A Lesson In Valuing Opinions That Do Not Belong To You

valuing others opinions
Photo by Anna Shvets

Our views, opinions, beliefs, and morals are the very threads that determine our individuality. While a world of differences is precisely what we subscribe to for inclusivity and diversity, it’s fair to say that we are naturally drawn towards those that mirror our own manners.

There’s nothing wrong with that. In fact, there’s everything right with it.

But what happens when our views become all-inclusive, and we no longer value the opinions of others? What might occur if we refuse to peruse beyond our windowless tower for fear of disagreement or conflict?

In a world that faces destructive climate change, a deadly pandemic, gender and race-related discrimination, and diminished freedom of speech, a far more profound problem is emerging. Dialogue has become polar in its very constitution. The once grey areas have merged into the landscape.

Did you hear about the feminist that talked of empowering women?

She was a self-declared misandrist.

How about the chap that went to a Black Lives Matter rally?

He said all white people were racist.

What about the guy who thought The Beatles were God’s gift to music? He despised The Rolling Stones.

What has happened to make us all so polar in our views?

Can we no longer appreciate the two varied sides of a coin without fondness for one side equating to guttural hatred for the other?

Black and white thinking has become customary within the last half-decade. The Psych’s call it “splitting.” The grey areas have ceased to exist, and absolutes have replaced them.

What happens if I like The Beatles and The Stones? Is that even allowed anymore?

More than ever, we seek membership to an all-inclusive club that permits entry based on the assumption that fixed and unchanging opinions are held. Fluidity is banned amongst members; our think tank must be wholly devoted to all that is related.

While this phenomenon has always been present (and none of us are innocent), it has become far more prevalent over the past few years. The global “vaccine debacle” has magnified this. You have to either be in the pro-vax team or the anti-vax team. You can’t simply make your own decision and let others do the same. Not a chance. You decide to protect yourself, your loved ones and the rest of the human race, or you think it’s all a massive cover-up, and you refuse to be injected with a relatively new poison.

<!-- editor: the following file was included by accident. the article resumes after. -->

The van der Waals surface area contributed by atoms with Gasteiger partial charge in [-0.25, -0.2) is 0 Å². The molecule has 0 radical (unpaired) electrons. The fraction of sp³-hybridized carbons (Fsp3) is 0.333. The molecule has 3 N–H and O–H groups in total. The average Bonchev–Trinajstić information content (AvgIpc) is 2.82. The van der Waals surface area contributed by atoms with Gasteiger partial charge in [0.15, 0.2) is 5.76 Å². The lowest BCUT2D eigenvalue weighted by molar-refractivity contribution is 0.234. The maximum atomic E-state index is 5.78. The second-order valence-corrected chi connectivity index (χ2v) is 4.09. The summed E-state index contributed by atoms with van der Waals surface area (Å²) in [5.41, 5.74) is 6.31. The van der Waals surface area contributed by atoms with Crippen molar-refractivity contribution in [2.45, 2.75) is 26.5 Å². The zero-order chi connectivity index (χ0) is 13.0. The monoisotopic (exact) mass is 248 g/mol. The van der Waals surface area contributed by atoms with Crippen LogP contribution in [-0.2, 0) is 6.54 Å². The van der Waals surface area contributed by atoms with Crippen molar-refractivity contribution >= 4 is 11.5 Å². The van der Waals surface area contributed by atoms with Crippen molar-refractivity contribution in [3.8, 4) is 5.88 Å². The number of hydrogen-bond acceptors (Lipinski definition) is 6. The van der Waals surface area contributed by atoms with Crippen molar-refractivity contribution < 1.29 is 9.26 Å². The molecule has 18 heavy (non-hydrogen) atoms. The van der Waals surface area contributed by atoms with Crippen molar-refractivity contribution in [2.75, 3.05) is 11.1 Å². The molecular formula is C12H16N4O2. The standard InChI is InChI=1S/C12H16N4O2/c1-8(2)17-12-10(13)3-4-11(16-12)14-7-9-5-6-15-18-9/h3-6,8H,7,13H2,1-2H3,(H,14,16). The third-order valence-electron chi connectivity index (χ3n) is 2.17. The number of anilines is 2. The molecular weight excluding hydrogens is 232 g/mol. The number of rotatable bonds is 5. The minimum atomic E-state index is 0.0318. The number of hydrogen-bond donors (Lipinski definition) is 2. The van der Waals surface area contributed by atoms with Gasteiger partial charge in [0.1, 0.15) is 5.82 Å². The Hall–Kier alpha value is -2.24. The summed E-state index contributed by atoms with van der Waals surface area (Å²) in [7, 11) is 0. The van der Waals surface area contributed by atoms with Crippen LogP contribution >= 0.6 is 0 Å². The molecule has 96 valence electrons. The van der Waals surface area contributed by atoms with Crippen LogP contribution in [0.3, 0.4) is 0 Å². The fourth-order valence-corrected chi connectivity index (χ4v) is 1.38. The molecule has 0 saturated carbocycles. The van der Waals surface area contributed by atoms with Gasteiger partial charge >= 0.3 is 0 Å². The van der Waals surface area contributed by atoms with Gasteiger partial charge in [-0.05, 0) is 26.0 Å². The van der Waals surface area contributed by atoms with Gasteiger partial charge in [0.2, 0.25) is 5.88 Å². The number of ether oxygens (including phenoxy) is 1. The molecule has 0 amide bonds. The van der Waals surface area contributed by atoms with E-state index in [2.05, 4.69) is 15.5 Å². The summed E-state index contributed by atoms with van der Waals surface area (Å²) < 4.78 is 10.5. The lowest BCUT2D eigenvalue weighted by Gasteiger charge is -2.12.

Choose your side. Eliminate the out-group.

Black and white thinking is not only unhelpful but is also devastatingly destructive. It prevents us from experiencing the richness and glorious nuances that life throws at us.

When we can no longer debate without judgment, our relationships begin to falter, and we quickly become resentful towards others. A bad day forecasts an inevitable impending doom. An argument denotes the end of a friendship. A difference of opinion means that all is lost.

Those that are slaves to binary thinking can eliminate such patterns and continue to live fulfilled and balanced lives. The most effective way to do this is to start listening to what people have to say.

We live in an over-sharing, social media culture that firmly dictates our presence. Like Squid Game competitors, we fight not for survival but for our voices to be heard, our faces to be seen. Often, this weakens the use of our ears as we compete for first place in a tacitly assumed war of words.

As patronizing as it may sound, listen to what people are telling you. Absorb the richness of their conversation, allow yourself to drown in their stories. Listen, and hear what is being said.

It is only when we hear that we truly begin to understand others without judgment. Listen to someone explain the foundations of their views, and perhaps it will become clear why their journey has led them to where they are.

There is one certainty. Another’s experience will be fundamentally different from yours. It is for that reason alone that we must learn to value the opinions of others.

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